Christian rockers' music praises the Lord Teens use tunes with a message

September 08, 1993|By Alisa Samuels | Alisa Samuels,Staff Writer

When 16-year-old singer Marc Scott of Oakland Mills steps to the microphone, the lyrics are cleansed of sex, obscenities and nonsense.

As a Christian rocker, his words praise the Lord instead.

A senior at Howard High School, Marc is lead singer for a new teen-age Christian rock band called IX, a name band members derived from the word "crucifix."

Formed last December to spread the gospel and to show the members' love and appreciation for music, the group hopes to tap into a growing market for rock music with Christian themes.

And as early as this October, the group expects to have a steady gig, performing once a month for the youth ministry at Columbia Presbyterian Church on Route 108, where three members attend regularly.

"We're excited," Marc said. "It's not for money. We just want to do it for the church, and get our name out and get booked for parties."

Teen-agers, who attend parties where the band plays, won't hear cover versions of songs by the likes of Aerosmith, Naughty By Nature or other hot secular groups.

"A lot of music today is filled with bad ideas and bad language," said drummer Adam Fream, 15. "I prefer Christian music just because it has a better message."

Though some teen-agers are turned off by Christian music, "they don't know much about Christianity," he said.

Marc said he was inspired to create a band last year after listening to Petra, a popular Christian rock band whose message he found powerful and compelling.

The band members met through the Navigators, a ministry group for high schoolers, and occasionally performed for that organization.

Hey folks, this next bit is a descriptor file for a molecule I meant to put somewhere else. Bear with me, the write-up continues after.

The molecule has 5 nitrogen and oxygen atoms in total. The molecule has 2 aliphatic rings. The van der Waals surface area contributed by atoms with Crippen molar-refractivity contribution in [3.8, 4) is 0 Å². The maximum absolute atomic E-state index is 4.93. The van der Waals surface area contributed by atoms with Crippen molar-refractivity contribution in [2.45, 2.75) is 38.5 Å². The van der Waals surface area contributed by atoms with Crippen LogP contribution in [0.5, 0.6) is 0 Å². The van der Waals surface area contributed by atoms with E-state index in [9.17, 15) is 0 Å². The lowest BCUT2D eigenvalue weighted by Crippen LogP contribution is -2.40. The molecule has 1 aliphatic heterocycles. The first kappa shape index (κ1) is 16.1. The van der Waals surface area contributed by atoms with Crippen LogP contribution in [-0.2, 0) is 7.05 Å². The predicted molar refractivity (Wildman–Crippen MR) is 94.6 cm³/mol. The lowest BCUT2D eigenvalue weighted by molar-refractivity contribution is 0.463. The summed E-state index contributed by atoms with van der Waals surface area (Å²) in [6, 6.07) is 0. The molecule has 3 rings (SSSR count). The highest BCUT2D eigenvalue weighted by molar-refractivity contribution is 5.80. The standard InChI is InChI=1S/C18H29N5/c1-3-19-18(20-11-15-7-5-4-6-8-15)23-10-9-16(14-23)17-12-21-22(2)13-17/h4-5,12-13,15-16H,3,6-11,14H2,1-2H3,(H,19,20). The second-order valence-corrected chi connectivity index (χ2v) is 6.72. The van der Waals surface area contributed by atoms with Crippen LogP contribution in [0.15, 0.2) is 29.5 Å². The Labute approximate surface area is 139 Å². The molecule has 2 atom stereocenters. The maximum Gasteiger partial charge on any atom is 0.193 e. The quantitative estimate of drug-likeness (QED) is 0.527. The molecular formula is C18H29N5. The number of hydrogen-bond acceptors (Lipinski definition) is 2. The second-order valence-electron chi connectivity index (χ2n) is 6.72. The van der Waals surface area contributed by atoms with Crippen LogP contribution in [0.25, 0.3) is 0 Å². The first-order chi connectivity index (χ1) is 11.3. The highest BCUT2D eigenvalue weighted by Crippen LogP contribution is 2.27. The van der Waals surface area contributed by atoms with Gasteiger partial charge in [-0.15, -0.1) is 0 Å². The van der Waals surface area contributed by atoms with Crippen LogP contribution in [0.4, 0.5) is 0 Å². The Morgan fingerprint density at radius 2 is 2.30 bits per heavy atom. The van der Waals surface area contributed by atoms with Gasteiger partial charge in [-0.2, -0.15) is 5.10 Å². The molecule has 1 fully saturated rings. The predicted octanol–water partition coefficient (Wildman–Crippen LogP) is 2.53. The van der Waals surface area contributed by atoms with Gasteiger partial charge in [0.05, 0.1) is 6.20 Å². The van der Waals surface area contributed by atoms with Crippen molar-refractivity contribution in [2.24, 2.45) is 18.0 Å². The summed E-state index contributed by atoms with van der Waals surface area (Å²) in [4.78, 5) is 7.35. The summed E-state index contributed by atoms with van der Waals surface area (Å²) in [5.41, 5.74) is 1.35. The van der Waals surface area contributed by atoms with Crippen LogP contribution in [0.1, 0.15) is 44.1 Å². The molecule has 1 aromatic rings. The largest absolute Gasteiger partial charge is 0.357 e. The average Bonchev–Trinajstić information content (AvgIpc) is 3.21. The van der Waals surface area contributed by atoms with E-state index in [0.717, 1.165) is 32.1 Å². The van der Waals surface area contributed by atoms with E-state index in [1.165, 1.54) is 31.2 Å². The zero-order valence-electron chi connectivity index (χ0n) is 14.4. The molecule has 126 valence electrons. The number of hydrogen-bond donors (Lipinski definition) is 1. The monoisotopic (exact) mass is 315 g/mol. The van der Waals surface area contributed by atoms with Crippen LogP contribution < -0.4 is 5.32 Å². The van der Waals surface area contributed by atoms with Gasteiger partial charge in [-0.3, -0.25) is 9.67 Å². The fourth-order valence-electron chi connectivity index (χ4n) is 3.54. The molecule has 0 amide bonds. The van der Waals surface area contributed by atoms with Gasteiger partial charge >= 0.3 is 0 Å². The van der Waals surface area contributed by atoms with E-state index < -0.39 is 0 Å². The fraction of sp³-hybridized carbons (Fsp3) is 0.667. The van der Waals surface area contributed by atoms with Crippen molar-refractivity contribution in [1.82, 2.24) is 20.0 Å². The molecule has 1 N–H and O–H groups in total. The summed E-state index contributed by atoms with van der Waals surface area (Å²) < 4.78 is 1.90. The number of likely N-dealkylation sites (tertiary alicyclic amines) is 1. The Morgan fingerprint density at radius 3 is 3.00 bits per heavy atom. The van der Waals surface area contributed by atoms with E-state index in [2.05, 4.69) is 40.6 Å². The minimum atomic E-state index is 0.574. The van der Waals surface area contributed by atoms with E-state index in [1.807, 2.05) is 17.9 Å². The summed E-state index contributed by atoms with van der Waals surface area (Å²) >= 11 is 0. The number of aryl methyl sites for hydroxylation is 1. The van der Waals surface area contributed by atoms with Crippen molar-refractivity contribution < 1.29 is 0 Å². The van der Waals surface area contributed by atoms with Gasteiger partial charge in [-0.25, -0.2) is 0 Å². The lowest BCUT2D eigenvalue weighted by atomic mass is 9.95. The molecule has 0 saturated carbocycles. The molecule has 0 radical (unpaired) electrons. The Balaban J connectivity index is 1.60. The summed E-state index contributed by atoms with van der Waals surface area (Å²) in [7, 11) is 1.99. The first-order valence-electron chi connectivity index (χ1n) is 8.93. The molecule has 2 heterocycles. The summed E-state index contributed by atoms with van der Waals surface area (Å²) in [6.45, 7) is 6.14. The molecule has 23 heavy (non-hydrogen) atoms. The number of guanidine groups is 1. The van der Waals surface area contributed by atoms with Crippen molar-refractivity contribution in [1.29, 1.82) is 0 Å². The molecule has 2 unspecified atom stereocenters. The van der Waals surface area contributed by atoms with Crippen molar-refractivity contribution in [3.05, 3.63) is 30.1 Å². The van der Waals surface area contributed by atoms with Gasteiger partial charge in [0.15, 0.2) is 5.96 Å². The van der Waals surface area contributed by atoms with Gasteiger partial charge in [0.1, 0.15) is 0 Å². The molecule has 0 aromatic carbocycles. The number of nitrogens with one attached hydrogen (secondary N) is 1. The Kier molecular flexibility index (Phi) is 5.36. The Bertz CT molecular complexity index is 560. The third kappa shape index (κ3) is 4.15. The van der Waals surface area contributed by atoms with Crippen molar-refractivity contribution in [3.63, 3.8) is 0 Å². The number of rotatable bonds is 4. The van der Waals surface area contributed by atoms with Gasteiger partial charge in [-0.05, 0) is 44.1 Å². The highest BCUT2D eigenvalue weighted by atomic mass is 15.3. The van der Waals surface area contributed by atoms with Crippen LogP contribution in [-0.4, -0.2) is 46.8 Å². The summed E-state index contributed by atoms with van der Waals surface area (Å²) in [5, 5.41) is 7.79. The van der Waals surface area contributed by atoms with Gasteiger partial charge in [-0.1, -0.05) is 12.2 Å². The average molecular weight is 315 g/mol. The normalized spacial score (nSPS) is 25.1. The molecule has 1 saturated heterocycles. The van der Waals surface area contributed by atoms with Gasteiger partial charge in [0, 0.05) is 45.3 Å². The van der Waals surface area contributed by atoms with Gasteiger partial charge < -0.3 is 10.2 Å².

In addition to Marc and Adam, the other band members are keyboard player Melissa Jacobs, 15, and saxophonist Jan Allan Grothe, 15.

The group currently is looking for two guitarists, to replace the two who left in February -- something that has proved difficult because there aren't many young Christian musicians in the community, Adam said.

In the meantime, band members work to refine original tunes with strong Christian themes.

In his song "The Fall," for example, Marc discusses Adam and Eve, the errors of man as recorded in the Bible, and the restoration of hope with the coming of Jesus, the central tenet of the Christian faith.

"The Lord is very, very important," Marc said. "I feel life isn't worth living if you don't have the Lord, because you end up going to hell."

In addition to original tunes, "we do other songs and jazz them up a little bit," Marc said. Among the Christian groups the members admire are Petra, White Cross, Amy Grant, and Breakfast With Amy.

Bob Bjbrkaas, youth ministries director at Columbia Presbyterian Church, said he's proud of the teen-agers.

"I think it's encouraging," he said. "I'm always excited to see kids do something for Christ, rather than spin their wheels" and follow the crowd.

The young musicians are voluntarily expressing their faith in God when no one really wants to discuss religion, he said.

"All of society tells you: 'If you're religious, keep it to yourself. No one else needs to know about it,' " Mr. Bjbrkaas said.

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